Contrary to what many people believe, America’s health status is not quite “up-to-par,” to say the least. Over forty-seven million people in the United States lack health insurance; that is more than 15% of our nation’s population! At first this disturbing truth seems impossible to believe, being as America is one of the most technologically advanced and economically developed countries in the world. “We spend trillions of dollars per year on medical care. That’s nearly half of all the health dollars spent in the world. But we’ve seen our statistics. We live shorter, often sicker lives than almost every other industrialized nation. “We rank 30th in [global] life expectancy” (Adelman 2008). Knowing this brings rise to the question: why are Americans so sick? One can conclude that this must simply be related to individual health behaviors and choices. But is that really it? Do we just choose not to be healthy? Upon further investigation it is determined that this is far from true. Although it may be true for some, one cannot deem an entire countries health status as unsatisfactory by just the few. “Unnatural Causes: Is Inequality Making us Sick (Episode 1: In Sickness and In Wealth),” a reputable PBS documentary, brings new light to the cause of America’s current health status. Through statistical and case-study related research it is determined that health status and social status show a direct correlation. Social status is comprised of economic and social factors that impact individual and communal health. These factors are referred to as the “social determinants of health” (Adelman 2008). The social determinants of health include: education, employment, income and race.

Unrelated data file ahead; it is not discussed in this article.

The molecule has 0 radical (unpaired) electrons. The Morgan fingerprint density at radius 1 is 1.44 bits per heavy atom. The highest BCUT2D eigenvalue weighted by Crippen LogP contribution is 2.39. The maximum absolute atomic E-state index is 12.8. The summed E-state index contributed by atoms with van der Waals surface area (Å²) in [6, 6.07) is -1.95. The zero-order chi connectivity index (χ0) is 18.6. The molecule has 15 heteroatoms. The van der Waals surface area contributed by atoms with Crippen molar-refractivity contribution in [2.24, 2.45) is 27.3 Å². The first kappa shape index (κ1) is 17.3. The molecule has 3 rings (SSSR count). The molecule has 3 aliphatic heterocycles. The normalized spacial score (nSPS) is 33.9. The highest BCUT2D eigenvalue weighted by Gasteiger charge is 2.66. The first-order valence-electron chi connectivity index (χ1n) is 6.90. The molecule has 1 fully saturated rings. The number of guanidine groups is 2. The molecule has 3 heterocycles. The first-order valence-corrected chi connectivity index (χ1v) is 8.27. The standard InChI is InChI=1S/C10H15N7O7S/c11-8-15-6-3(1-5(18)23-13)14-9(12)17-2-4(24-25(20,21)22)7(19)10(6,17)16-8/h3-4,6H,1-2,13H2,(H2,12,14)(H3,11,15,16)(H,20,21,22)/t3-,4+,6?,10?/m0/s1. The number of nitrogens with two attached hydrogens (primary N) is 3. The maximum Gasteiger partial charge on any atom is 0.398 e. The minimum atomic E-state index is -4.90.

So, the obvious question is: how does education level and employment/income affect health care accessibility? The documentary begins with a focus on three individuals from three different social “classes;” these three people are employed at the same hospital, in Louisville, Kentucky, with...
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